9/25/2009 4:27:16 PM
A new, yet-to-be-named, local website will be forming next year to fill in the gaps left by regional newspaper shutterings in the Bay Area. The nonprofit site nabbed a hefty donation—$5 million—from San Francisco businessman F. Warren Hellman, and its expertise and manpower will come from “KQED-FM, which has a 28–person news staff, and the 120 students of the University of California, Berkeley’s graduate school of journalism,” the New York Times reports.
Source: The New York Times
9/25/2009 10:57:42 AM
A typical fighting season in southern Afghanistan begins in spring and continues through fall. This photo essay by photojournalist Louie Palu in the summer issue of Geist documents last year’s fighting season. It finds the region’s Pashtun people, who know little of life without seasonal warfare, living day to day on the fringes of battle.
As the 2009 fighting season began this past May, Palu returned to Afghanistan to capture what could be the worst season the Pashtun have seen. He writes:
The longer I stay in Afghanistan and the more I see, the fewer answers I have about what is going on there and what the future holds. Back in Toronto I can’t even talk to anyone in a bar, because conversations with people who think they understand Afghanistan just end as heated arguments on the sidewalk.
Image by Louie Palu.
9/25/2009 9:51:40 AM
Reporters in Iraq, Afghanistan, Russia, and other hostile places around the world face the daily threat of being kidnapped. Knowing how to be kidnapped can increase a person’s chances for survival—or at least that’s the theory behind the Centurion Risk Assessment Services’ Hostile Environment and First Aid Course. Trainers stage a mock abduction using “theatrical pyrotechnics to simulate such things as mortar fire, machine gun crossfire, mines and booby traps, etc. (all kept at a safe distance from the delegates) to simulate a hostile environment.”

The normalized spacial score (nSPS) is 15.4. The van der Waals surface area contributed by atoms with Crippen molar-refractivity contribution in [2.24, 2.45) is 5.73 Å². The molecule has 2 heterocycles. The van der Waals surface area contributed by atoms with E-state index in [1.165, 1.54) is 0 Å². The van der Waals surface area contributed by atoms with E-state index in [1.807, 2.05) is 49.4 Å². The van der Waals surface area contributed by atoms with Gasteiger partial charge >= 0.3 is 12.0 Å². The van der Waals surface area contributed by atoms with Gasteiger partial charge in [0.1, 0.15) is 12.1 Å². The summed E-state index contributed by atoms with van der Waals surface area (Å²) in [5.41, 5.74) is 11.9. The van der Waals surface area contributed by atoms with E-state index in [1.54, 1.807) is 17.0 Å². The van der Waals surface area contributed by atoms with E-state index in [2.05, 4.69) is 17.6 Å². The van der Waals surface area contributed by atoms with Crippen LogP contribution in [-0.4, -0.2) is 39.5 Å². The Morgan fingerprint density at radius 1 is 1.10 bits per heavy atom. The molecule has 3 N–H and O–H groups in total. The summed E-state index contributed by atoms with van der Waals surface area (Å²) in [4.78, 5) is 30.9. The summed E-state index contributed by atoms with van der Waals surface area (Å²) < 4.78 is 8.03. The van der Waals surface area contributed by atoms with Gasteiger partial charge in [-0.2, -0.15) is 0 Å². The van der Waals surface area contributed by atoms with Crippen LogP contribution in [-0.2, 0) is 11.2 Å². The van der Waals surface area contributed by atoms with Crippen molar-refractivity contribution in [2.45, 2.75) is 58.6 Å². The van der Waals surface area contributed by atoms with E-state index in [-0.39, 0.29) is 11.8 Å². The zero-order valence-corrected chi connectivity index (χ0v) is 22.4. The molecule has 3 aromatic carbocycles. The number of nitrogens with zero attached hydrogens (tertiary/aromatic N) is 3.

The American Prospect’s reporter Tara McKelvey attended the course and picked up some useful tips: “Stay in hotels that do not have underground parking garages (where car bombs can be placed). Bring along a doorstop and jam it under the door in your room. And never argue with checkpoint guards.” Considering that at least 30 journalists were killed last year for doing their jobs, according to the Committee to Protect Journalists, the two, three, or five day course might be worth the time.
The American Prospect
(excerpt available online)
, licensed under
9/24/2009 3:21:01 PM
Al Jazeera English broadcasts to 150 million households in over 100 countries—with the exception, until very recently, of North America. As the news service makes headway in the United States and is poised to break into Canada, The Walrus takes an in-depth look at the history and challenges facing Al Jazeera English, “a network that much of North America still considers Terror TV.”
Source: The Walrus
9/24/2009 12:25:32 PM
The economy is not “unhealthy” right now. It’s neither “ailing” nor “suffering.” The economy is not an autonomous entity like the human body; it’s made up of people taking actions that have an effect on other people. Anat Shenker-Osorio writes for New Deal 2.0 that talking about the economy like a living, breathing thing deemphasizes the actions of people—including irresponsible bankers—and makes efforts at regulation more difficult.
Most people don’t need external interference until something goes wrong. The same is not true of an economy. But when people say, “the economy shed jobs,” they’re reinforcing the idea of the economy as an autonomous thing. It’s better to say, “more people are unemployed,” or “companies laid people off.” Shenker-Osorio writes: